Hopefully, it’ll be cold enough here for me to wear the parka once again. Because my thoughts will be thousands of miles away in Anchorage with men and women and sleds and dogs and pickup trucks with dog boxes on the back. On the first Saturday in March, since the first one in 1973, the longest race of its kind will begin once again, and part of me will be there, just as it has been for nearly 40 years now.
Oh, I didn’t do too well in that first race, back in ’73. For one thing, I was known as a “recreational musher.” And I was. Our cabin was more than 12 miles from the nearest road, so we used dogs to get back and forth to the village half the year. We couldn’t afford to feed 75 dogs year round in order to field a race team of 16.
So I got one dog out of the pound and borrowed someone’s house pet and added them to my own five and put together a team of seven (the minimum at that time), which gave me the moniker “Seven Dog Slim” for many years.
I crushed an ankle 300 miles into that first race and the dogs took me another 20 miles to a trapper’s cabin, where I was picked up by an Army helicopter. Oh, I made it to Nome that first year, but it was by air, and as a pool reporter. In following years I flew the trail as a minor race official and reporter. My wife, Pam, ran race headquarters.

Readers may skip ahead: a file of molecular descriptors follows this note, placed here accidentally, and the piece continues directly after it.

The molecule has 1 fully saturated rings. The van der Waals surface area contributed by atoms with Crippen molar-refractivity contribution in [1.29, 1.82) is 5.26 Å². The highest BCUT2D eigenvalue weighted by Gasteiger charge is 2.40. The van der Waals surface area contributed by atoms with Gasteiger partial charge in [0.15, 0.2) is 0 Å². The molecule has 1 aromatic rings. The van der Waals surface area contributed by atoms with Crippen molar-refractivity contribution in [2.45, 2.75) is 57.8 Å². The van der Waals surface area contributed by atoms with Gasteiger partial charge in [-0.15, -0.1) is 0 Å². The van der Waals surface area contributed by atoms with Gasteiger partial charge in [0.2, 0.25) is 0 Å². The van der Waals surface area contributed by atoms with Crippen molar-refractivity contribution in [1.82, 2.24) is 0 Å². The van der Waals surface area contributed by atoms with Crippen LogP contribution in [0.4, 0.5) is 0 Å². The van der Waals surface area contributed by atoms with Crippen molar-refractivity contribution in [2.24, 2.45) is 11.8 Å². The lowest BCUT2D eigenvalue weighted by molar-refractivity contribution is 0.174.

On Saturday morning, I’ll be feeling the slamming cold wind of the Susitna River Valley blowing head-on into my team as they wind sinuously up the frozen Yentna River toward Rainy Pass. On Saturday night, I’ll be looking at the dogs staked out once again in my mind as the fire thaws snow for them to drink. I’ll see the Northern Lights dance above the Alaska Range, even though I’m in a house with electricity, and I’ll be so thankful I once had the chance to do that. And the mushers and the dogs and the volunteer pilots will all be in my prayers, because it’s cold on that trail … and it’s a very long way to Nome.
Brought to you by “Sweetgrass Mornings,” a collection of outdoor memories, at www.slimrandles.com.